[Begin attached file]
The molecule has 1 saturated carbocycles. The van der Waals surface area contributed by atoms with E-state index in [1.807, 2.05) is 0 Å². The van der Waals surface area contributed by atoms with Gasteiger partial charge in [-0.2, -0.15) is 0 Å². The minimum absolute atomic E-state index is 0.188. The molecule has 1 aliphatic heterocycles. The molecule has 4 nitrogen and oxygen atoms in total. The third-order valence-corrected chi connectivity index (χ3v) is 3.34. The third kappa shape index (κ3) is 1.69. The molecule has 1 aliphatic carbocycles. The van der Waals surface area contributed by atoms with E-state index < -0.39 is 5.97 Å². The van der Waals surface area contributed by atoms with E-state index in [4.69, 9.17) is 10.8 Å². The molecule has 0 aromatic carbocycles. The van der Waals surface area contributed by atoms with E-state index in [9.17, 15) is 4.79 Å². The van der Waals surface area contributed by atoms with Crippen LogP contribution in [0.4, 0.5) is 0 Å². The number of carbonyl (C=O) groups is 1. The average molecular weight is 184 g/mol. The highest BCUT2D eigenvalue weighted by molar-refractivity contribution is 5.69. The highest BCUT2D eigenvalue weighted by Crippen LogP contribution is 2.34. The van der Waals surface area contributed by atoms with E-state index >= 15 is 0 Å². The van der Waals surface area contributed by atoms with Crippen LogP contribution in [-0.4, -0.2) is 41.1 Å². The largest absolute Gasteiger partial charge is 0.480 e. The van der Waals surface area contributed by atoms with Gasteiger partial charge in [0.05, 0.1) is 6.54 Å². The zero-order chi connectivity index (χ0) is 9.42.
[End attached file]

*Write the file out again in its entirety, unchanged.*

The molecule has 1 saturated carbocycles. The van der Waals surface area contributed by atoms with E-state index in [1.807, 2.05) is 0 Å². The van der Waals surface area contributed by atoms with Gasteiger partial charge in [-0.2, -0.15) is 0 Å². The minimum absolute atomic E-state index is 0.188. The molecule has 1 aliphatic heterocycles. The molecule has 4 nitrogen and oxygen atoms in total. The third-order valence-corrected chi connectivity index (χ3v) is 3.34. The third kappa shape index (κ3) is 1.69. The molecule has 1 aliphatic carbocycles. The van der Waals surface area contributed by atoms with E-state index < -0.39 is 5.97 Å². The van der Waals surface area contributed by atoms with E-state index in [4.69, 9.17) is 10.8 Å². The molecule has 0 aromatic carbocycles. The van der Waals surface area contributed by atoms with E-state index in [9.17, 15) is 4.79 Å². The van der Waals surface area contributed by atoms with Crippen LogP contribution in [0.4, 0.5) is 0 Å². The number of carbonyl (C=O) groups is 1. The average molecular weight is 184 g/mol. The highest BCUT2D eigenvalue weighted by molar-refractivity contribution is 5.69. The highest BCUT2D eigenvalue weighted by Crippen LogP contribution is 2.34. The van der Waals surface area contributed by atoms with E-state index >= 15 is 0 Å². The van der Waals surface area contributed by atoms with Crippen LogP contribution in [-0.4, -0.2) is 41.1 Å². The largest absolute Gasteiger partial charge is 0.480 e. The van der Waals surface area contributed by atoms with Gasteiger partial charge in [0.05, 0.1) is 6.54 Å². The zero-order chi connectivity index (χ0) is 9.42.